There are two culturally resonant points these figures, intentionally or not, made with their "discovery" of the poor: that they are very different from the rest of us, and that they are destined to remain poor, unless their consciousness is raised and they become activists. I believe that many programs designed for the poor are based on these two ideas, that both began to flourish in this era of the discovery of the poor, and that neither is true. The poor are always with us, but they are not always the same people. People escape poverty, and, although the Appalachian poor or inner-city poor may appear to be very different from middle-class society, they respond to incentives and disincentives the way we all do. But we have many programs that treat them as if they lived in a foreign country. The cultural politics described by Dickstein thus affect conventional policy in ways that are not often fully appreciated.
Whether sentimentalized, as by Agee, or used as propaganda, by Bourke-White and Caldwell, or seen as so wildly different from us as to live on another planet, as Caldwell alone does, the poor are seen as the Other. If you view them this way, as monsters who can't be expected to uphold normal morality or as victims to be sentimentalized, you're going to want to take care of them - from a distance. You might also regard a year in, say, a poverty program as a way to work out your own salvation. Dickstein, without intending the message I derive, was excellent at showing how culture under girds policy.
Dickstein has an encyclopedic knowledge of the culture of the Depression, and he is an engaging writer. But he takes away some wrong lessons. He frowns on "success literature" because it relies not on the communitarian but on the determination of the individual, and he duns Ronald Reagan for ushering in a new age of greed. He quotes a former president of Williams College saying, "You cannot dream yourself into a character, you must forge one yourself," only to imply that this quaint sentiment, expressed in the 1870s, was rendered inoperative by the Great Depression.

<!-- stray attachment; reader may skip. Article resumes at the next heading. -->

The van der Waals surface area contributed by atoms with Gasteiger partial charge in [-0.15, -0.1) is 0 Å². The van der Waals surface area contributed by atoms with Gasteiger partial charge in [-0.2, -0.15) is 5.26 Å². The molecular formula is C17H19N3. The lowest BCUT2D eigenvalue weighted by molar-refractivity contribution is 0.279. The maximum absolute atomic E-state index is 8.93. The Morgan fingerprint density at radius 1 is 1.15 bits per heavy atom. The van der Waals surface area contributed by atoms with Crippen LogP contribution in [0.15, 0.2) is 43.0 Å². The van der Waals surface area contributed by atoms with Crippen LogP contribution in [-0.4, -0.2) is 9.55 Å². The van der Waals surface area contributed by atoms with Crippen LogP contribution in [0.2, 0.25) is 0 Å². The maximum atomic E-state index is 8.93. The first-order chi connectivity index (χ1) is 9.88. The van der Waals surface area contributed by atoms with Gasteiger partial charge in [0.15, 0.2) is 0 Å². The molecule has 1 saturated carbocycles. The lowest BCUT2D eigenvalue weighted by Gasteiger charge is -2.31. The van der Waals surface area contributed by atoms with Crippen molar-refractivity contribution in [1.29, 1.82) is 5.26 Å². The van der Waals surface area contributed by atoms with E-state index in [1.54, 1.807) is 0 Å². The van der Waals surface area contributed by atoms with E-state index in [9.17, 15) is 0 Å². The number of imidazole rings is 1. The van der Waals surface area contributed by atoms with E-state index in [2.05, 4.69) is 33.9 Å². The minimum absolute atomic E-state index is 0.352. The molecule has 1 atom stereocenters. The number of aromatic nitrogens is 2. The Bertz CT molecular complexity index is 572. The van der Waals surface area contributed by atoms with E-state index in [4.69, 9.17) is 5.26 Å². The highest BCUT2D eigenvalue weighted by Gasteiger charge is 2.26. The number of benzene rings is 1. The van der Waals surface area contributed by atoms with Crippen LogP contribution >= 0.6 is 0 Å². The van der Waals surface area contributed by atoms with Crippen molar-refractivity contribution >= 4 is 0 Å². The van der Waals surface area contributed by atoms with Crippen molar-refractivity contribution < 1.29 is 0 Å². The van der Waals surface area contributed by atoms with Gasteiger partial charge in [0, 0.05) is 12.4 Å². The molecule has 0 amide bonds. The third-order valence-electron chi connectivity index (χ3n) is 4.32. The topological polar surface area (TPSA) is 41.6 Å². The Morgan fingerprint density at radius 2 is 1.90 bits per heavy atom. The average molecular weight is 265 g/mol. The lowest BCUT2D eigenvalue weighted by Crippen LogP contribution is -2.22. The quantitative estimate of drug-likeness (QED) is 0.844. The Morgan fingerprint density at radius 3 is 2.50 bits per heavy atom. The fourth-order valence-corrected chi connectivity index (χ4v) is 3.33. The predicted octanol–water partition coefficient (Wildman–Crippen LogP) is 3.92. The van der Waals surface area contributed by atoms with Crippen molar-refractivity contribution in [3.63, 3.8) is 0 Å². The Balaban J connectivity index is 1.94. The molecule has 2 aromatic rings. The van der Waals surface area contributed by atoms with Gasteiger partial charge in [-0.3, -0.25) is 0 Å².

Dickstein regards the notion of the American Dream as one of the "dominant myths'" of pre-Depression America, and it must have seemed a cruel one at that for families undergoing the hardships of the time. But America emerged from the Depression, and I daresay that descendants of the poor of that era have gone on to raise their statuses, forging character out of hardship, and perhaps even enjoying the Harvard education about which the tortured James Agee was so dismissive. Let's hope they regarded it as a leg up in American society, a true advantage not to be belittled with ironic quotes.
Dickstein has given us a valuable and remarkably extensive survey of Depression culture, from movies to The Masses. It is well worth a read. But in his portrait of the mindset of the cultural and artistic elite, Dickstein's own sympathies prevent him from seeing the flaws in their viewpoint, including most notably seeing the poor as in some sense lacking in the personal agency necessary for betterment. It's too bad, because this is an idea that still weighs heavily upon us today. But for a romp through the performing arts, Dickstein makes an excellent guide.